NASA is celebrating tonight after its OSIRIS-REx spacecraft successfully touched the Bennu asteroid in a bid to collect rock and dust samples from its surface. It’s the first time for the space agency to perform such a feat.
Hurtling through space more than 200 million miles from Earth, the tricky “touch and go” maneuver involved the spacecraft making brief contact with the asteroid to grab at least 60 grams worth of material.
If the team determines the collection process a success, the next step is to bring the sample to Earth for scientific analysis. If the spacecraft failed to collect a sufficient amount of material, a second attempt will take place in January 2021. We should know the result next week.
Because Bennu is believed to have formed in the first 10 million years of our solar system’s existence — over 4.5 billion years ago — scientists hope that collected samples could unlock the mysteries about how it came to be, and even tell us more about the origins of life.
At 500 meters in length (about the size of the Empire State Building) and traveling at a speed of 63,000 mph while also rotating, the mission to take a spacecraft to the surface of Bennu has been a massive challenge for NASA, which launched the mission from Cape Canaveral in Florida in 2016.
Following a series of maneuvers that thrust the spacecraft out of orbit around Bennu, it extended its robotic arm while descending about half a mile (805 meters) toward the asteroid’s surface.
Four hours later, at an altitude of around 410 feet (125 meters), the spacecraft executed the first of two maneuvers that allowed it to precisely target the sample collection site, known as Nightingale.
Ten minutes after that, the spacecraft performed the second maneuver to slow its descent and match the asteroid’s rotation at the time of contact.
“It then continued a treacherous, 11-minute coast past a boulder the size of a two-story building, nicknamed ‘Mount Doom,’ to touch down in a clear spot in a crater on Bennu’s northern hemisphere,” NASA said. “The size of a small parking lot, the Nightingale site is one of the few relatively clear spots on this unexpectedly boulder-covered space rock.”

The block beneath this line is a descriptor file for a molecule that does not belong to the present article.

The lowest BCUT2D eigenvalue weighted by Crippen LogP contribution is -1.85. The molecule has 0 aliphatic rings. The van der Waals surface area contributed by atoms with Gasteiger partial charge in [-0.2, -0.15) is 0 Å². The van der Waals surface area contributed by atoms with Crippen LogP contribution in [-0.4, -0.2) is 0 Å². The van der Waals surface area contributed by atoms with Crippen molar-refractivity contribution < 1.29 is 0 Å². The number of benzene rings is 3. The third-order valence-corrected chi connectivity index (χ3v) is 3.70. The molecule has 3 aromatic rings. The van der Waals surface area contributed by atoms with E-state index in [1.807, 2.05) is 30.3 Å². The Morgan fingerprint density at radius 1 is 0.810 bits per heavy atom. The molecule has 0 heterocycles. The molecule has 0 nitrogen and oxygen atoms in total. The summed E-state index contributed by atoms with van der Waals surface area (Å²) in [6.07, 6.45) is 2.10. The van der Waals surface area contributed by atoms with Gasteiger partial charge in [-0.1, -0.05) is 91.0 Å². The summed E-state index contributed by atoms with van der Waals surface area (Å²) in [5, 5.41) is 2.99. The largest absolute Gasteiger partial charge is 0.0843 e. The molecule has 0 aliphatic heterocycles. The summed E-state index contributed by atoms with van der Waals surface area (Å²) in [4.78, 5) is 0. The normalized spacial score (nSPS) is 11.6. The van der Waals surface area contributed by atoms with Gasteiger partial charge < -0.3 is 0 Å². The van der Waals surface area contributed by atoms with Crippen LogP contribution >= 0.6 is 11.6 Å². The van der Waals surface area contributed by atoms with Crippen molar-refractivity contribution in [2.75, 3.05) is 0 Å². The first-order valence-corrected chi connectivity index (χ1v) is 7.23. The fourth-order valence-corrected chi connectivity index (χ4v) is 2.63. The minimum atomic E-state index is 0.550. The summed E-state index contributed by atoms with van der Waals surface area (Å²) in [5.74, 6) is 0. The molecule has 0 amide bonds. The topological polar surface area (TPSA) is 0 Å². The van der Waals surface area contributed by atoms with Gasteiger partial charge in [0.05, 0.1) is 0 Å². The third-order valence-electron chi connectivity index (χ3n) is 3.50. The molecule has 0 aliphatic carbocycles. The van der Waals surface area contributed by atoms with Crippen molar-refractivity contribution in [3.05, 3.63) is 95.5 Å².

As the robotic arm made contact with the surface it fired a burst of nitrogen gas to stir up dust and pebbles, some of which will hopefully have been captured by the probe. Following the collection attempt, OSIRIS-REx fired its thrusters and safely moved away from the surface.”
Thomas Zurbuchen, associate administrator for NASA’s Science Mission Directorate, described Tuesday’s touch-and-go mission as “an incredible feat,” adding, “Today we’ve advanced both science and engineering and our prospects for future missions to study these mysterious ancient storytellers of the solar system. A piece of primordial rock that has witnessed our solar system’s entire history may now be ready to come home for generations of scientific discovery, and we can’t wait to see what comes next.”
Any sample collected by NASA’s OSIRIS-REx spacecraft is expected to arrive on Earth in 2023.
In a similar effort, Japan’s space agency, which last year collected the first-ever subsurface samples from an asteroid around 200 million miles away, should see the material arrive back on Earth in December 2020.
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